Skip to main content

Article Category


Article available in the folowing languages:

Nano level microscopy goes into the field

Could your smartphone analyse the coronavirus on surfaces? European researchers are developing a new generation of optical microscopes for mobile phones where LEDs and tiny detectors in the camera can analyse very small structures.

Fundamental Research

Optical microscopy is entering a new world. Future microscopes will be chip-sized and have super-resolution capabilities. This means they will be available in everyday life, not just in specialist laboratories. And it might become possible to detect SARS-CoV-2 and other viruses using a smartphone. "This use of chip integrated nanoLEDs will revolutionise the way science and applications related to optical microscopy will be done in the future," says Angel Dieguez, professor at the University of Barcelona, Spain. "It can be used to investigate extremely small structures such as viruses, DNA or living cells, almost anywhere and in real time." The resolution of conventional light microscopes, still standard equipment in laboratories, is limited by diffraction: they can't resolve structural features smaller than about 200 nanometres. Until now, all technologies for going beyond this limit rely on complex setups, with bulky components and advanced laboratory infrastructure. They are not suitable for mobile research devices used in field or in remote areas. The University of Barcelona is a partner in ChipScope, a project supported by the EU-programme FET (Future and Emerging Technologies) (now part of EIC Pathfinder) which is developing an array of nano light emitting diodes (nanoLEDs) with individual pixel operation. LEDs smaller than the diffraction limit will be used as light sources for a microscope, which will be integrated on a chip. "This will lead to extreme miniaturisation and simplicity for super-resolution microscopy," Dieguez remarks. The project's members are universities and research centres as well as small and medium sized enterprises (SME). They intend to integrate the nanoLEDs into a real-time imaging device. The European industry leaders in imaging and microscopy are represented on an advisory board. Dieguez explains: "In conventional optical microscopy, the area that needs to be analysed is illuminated simultaneously, collecting the light which is scattered from each point of the sample with the human eye or the sensor of a camera as a sensitive detector. Our idea however, is based on a structured light source with tiny, individually addressable elements. The sample is put on top of this light source. Whenever single emitters are activated, the light propagation depends on the spatial structure of the sample." "This is very similar to shadow imaging in the macroscopic world. To obtain an image, the overall amount of light which is transmitted through the sample region is sensed by a detector, activating one light element at a time and thereby scanning across the sample space." The nanoLEDs, which are the first with individually addressable pixels in the sub-micrometre range to become available on a commercial scale, are being developed at the Braunschweig University of Technology, Germany. "They are based on gallium nitride, a semiconductor commonly used for blue and white LEDs." Dieguez's own team in Barcelona constructed the light detectors: "We now have a prototype device to conduct further experiments. Other projects will be tasked with making a marketable microscope. I don't have a time scale in mind, but I'm convinced that this will revolutionise the microscope market and the ways to do field research. With chips instead of lenses, the devices will be very mobile extremely cheap. They also can be integrated into existing tabletop systems." Read the full article here: Also see our video on:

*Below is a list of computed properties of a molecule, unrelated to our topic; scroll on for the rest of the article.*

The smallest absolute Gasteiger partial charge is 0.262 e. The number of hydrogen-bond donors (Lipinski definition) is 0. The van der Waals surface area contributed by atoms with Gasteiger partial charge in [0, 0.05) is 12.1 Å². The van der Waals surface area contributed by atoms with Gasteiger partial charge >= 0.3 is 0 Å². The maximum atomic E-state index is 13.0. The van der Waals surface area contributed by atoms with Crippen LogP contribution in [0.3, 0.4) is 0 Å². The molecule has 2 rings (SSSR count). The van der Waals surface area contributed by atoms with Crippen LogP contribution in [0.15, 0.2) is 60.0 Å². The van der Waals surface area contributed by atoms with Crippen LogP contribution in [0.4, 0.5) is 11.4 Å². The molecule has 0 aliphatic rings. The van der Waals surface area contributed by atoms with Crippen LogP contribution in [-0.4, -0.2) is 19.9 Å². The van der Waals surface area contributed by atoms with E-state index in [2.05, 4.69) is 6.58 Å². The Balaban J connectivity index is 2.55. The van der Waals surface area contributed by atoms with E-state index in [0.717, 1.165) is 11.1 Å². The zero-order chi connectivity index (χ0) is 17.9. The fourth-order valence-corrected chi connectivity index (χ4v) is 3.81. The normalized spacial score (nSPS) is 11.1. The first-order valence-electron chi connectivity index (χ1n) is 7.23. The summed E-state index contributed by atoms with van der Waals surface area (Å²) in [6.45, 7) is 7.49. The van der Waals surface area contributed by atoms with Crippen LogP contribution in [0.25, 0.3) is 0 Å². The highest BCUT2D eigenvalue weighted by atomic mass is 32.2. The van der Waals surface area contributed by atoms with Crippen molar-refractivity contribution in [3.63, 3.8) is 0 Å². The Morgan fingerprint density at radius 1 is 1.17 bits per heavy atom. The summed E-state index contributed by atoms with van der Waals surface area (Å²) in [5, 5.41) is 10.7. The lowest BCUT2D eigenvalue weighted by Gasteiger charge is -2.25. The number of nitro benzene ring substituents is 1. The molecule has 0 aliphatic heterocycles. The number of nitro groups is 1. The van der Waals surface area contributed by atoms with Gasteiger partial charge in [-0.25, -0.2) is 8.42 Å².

microscopes, smartphone, nanoLED, diffraction, optogenetics, biological technique, Photolithography, investigate, chip integrated